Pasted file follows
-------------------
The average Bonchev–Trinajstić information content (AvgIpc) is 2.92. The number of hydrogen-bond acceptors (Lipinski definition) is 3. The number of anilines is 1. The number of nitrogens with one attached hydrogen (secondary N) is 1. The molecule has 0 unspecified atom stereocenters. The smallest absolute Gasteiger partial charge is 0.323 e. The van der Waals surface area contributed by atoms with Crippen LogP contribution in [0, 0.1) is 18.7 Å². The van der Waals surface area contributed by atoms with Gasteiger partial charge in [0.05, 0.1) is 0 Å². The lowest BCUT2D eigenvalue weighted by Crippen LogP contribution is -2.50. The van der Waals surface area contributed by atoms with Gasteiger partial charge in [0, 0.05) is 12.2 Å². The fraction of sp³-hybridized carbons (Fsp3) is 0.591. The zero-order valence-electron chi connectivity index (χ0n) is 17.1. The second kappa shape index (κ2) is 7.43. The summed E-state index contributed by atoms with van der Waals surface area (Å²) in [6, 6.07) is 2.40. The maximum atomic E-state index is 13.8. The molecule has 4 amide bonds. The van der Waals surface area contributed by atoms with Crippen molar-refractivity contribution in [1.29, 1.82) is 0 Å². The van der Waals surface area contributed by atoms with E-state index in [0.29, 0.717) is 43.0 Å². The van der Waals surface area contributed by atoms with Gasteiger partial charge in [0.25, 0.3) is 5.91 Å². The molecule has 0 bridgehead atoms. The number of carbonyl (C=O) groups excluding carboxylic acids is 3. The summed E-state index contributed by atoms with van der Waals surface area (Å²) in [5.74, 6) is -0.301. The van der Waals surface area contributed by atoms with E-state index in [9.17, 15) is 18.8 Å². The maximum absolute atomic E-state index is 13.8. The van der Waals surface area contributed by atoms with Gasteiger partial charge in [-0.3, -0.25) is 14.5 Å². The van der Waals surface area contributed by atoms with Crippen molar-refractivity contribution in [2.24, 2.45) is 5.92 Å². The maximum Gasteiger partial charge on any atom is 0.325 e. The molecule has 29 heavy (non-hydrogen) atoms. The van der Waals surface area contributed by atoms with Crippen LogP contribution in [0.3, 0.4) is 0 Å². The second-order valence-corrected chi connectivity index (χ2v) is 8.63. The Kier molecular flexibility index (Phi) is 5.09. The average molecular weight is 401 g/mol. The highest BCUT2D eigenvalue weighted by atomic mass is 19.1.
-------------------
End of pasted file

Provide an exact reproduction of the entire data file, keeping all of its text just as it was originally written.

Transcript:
The average Bonchev–Trinajstić information content (AvgIpc) is 2.92. The number of hydrogen-bond acceptors (Lipinski definition) is 3. The number of anilines is 1. The number of nitrogens with one attached hydrogen (secondary N) is 1. The molecule has 0 unspecified atom stereocenters. The smallest absolute Gasteiger partial charge is 0.323 e. The van der Waals surface area contributed by atoms with Crippen LogP contribution in [0, 0.1) is 18.7 Å². The van der Waals surface area contributed by atoms with Gasteiger partial charge in [0.05, 0.1) is 0 Å². The lowest BCUT2D eigenvalue weighted by Crippen LogP contribution is -2.50. The van der Waals surface area contributed by atoms with Gasteiger partial charge in [0, 0.05) is 12.2 Å². The fraction of sp³-hybridized carbons (Fsp3) is 0.591. The zero-order valence-electron chi connectivity index (χ0n) is 17.1. The second kappa shape index (κ2) is 7.43. The summed E-state index contributed by atoms with van der Waals surface area (Å²) in [6, 6.07) is 2.40. The maximum atomic E-state index is 13.8. The molecule has 4 amide bonds. The van der Waals surface area contributed by atoms with Crippen molar-refractivity contribution in [1.29, 1.82) is 0 Å². The van der Waals surface area contributed by atoms with E-state index in [0.29, 0.717) is 43.0 Å². The van der Waals surface area contributed by atoms with Gasteiger partial charge in [0.25, 0.3) is 5.91 Å². The molecule has 0 bridgehead atoms. The number of carbonyl (C=O) groups excluding carboxylic acids is 3. The summed E-state index contributed by atoms with van der Waals surface area (Å²) in [5.74, 6) is -0.301. The van der Waals surface area contributed by atoms with E-state index in [9.17, 15) is 18.8 Å². The maximum absolute atomic E-state index is 13.8. The van der Waals surface area contributed by atoms with Gasteiger partial charge in [-0.3, -0.25) is 14.5 Å². The van der Waals surface area contributed by atoms with Crippen molar-refractivity contribution in [2.24, 2.45) is 5.92 Å². The maximum Gasteiger partial charge on any atom is 0.325 e. The molecule has 29 heavy (non-hydrogen) atoms. The van der Waals surface area contributed by atoms with Crippen LogP contribution in [0.3, 0.4) is 0 Å². The second-order valence-corrected chi connectivity index (χ2v) is 8.63. The Kier molecular flexibility index (Phi) is 5.09. The average molecular weight is 401 g/mol. The highest BCUT2D eigenvalue weighted by atomic mass is 19.1.